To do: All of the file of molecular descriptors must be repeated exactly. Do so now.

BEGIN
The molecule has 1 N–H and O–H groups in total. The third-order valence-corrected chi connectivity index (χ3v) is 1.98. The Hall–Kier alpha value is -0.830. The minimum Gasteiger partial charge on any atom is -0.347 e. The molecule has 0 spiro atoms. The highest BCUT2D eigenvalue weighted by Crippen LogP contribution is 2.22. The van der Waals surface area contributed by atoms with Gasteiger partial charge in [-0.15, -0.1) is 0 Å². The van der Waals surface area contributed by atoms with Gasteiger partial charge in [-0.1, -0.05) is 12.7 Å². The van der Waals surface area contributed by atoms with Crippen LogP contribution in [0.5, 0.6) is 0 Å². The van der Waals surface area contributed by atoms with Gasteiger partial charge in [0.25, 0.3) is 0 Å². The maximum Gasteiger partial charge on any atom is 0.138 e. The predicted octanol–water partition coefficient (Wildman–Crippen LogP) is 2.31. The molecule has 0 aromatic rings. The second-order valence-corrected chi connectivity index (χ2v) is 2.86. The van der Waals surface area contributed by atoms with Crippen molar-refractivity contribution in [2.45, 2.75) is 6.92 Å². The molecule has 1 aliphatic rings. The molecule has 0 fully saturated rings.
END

The molecule has 1 N–H and O–H groups in total. The third-order valence-corrected chi connectivity index (χ3v) is 1.98. The Hall–Kier alpha value is -0.830. The minimum Gasteiger partial charge on any atom is -0.347 e. The molecule has 0 spiro atoms. The highest BCUT2D eigenvalue weighted by Crippen LogP contribution is 2.22. The van der Waals surface area contributed by atoms with Gasteiger partial charge in [-0.15, -0.1) is 0 Å². The van der Waals surface area contributed by atoms with Gasteiger partial charge in [-0.1, -0.05) is 12.7 Å². The van der Waals surface area contributed by atoms with Crippen LogP contribution in [0.5, 0.6) is 0 Å². The van der Waals surface area contributed by atoms with Gasteiger partial charge in [0.25, 0.3) is 0 Å². The maximum Gasteiger partial charge on any atom is 0.138 e. The predicted octanol–water partition coefficient (Wildman–Crippen LogP) is 2.31. The molecule has 0 aromatic rings. The second-order valence-corrected chi connectivity index (χ2v) is 2.86. The van der Waals surface area contributed by atoms with Crippen molar-refractivity contribution in [2.45, 2.75) is 6.92 Å². The molecule has 1 aliphatic rings. The molecule has 0 fully saturated rings.